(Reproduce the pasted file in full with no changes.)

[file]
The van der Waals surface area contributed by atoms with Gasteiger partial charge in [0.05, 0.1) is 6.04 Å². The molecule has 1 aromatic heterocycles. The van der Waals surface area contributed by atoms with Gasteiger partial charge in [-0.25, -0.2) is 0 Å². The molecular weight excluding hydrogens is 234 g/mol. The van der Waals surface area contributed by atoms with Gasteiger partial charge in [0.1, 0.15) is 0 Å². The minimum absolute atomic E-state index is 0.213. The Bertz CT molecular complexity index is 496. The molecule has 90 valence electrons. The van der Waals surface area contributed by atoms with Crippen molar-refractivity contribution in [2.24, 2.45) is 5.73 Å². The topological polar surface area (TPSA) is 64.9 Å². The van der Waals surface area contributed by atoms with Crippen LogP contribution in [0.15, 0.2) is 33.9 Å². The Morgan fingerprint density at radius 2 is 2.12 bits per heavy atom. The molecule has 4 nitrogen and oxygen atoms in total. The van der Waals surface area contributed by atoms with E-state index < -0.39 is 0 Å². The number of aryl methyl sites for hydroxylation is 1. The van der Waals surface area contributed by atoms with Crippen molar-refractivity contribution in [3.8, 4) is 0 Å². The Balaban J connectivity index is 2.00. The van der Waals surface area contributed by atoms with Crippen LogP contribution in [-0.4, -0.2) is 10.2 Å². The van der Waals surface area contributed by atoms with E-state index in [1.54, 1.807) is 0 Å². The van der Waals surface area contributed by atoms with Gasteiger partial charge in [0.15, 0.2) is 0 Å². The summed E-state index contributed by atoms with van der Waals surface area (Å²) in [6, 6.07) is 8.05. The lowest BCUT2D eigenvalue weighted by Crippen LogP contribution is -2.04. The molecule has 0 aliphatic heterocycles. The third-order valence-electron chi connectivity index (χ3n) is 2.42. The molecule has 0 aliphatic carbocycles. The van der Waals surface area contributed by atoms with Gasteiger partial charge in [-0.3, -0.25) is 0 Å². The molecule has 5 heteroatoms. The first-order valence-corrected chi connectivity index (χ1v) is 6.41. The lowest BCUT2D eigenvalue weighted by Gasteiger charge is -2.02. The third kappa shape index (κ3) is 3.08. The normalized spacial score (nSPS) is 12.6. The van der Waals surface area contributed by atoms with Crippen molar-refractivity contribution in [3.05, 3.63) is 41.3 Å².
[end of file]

The van der Waals surface area contributed by atoms with Gasteiger partial charge in [0.05, 0.1) is 6.04 Å². The molecule has 1 aromatic heterocycles. The van der Waals surface area contributed by atoms with Gasteiger partial charge in [-0.25, -0.2) is 0 Å². The molecular weight excluding hydrogens is 234 g/mol. The van der Waals surface area contributed by atoms with Gasteiger partial charge in [0.1, 0.15) is 0 Å². The minimum absolute atomic E-state index is 0.213. The Bertz CT molecular complexity index is 496. The molecule has 90 valence electrons. The van der Waals surface area contributed by atoms with Crippen molar-refractivity contribution in [2.24, 2.45) is 5.73 Å². The topological polar surface area (TPSA) is 64.9 Å². The van der Waals surface area contributed by atoms with Crippen LogP contribution in [0.15, 0.2) is 33.9 Å². The Morgan fingerprint density at radius 2 is 2.12 bits per heavy atom. The molecule has 4 nitrogen and oxygen atoms in total. The van der Waals surface area contributed by atoms with E-state index < -0.39 is 0 Å². The number of aryl methyl sites for hydroxylation is 1. The van der Waals surface area contributed by atoms with Crippen molar-refractivity contribution in [3.8, 4) is 0 Å². The Balaban J connectivity index is 2.00. The van der Waals surface area contributed by atoms with Crippen LogP contribution in [-0.4, -0.2) is 10.2 Å². The van der Waals surface area contributed by atoms with E-state index in [1.54, 1.807) is 0 Å². The van der Waals surface area contributed by atoms with Gasteiger partial charge in [0.15, 0.2) is 0 Å². The summed E-state index contributed by atoms with van der Waals surface area (Å²) in [6, 6.07) is 8.05. The lowest BCUT2D eigenvalue weighted by Crippen LogP contribution is -2.04. The molecule has 0 aliphatic heterocycles. The third-order valence-electron chi connectivity index (χ3n) is 2.42. The molecule has 0 aliphatic carbocycles. The van der Waals surface area contributed by atoms with Gasteiger partial charge in [-0.3, -0.25) is 0 Å². The molecule has 5 heteroatoms. The first-order valence-corrected chi connectivity index (χ1v) is 6.41. The lowest BCUT2D eigenvalue weighted by Gasteiger charge is -2.02. The third kappa shape index (κ3) is 3.08. The normalized spacial score (nSPS) is 12.6. The van der Waals surface area contributed by atoms with Crippen molar-refractivity contribution in [3.05, 3.63) is 41.3 Å².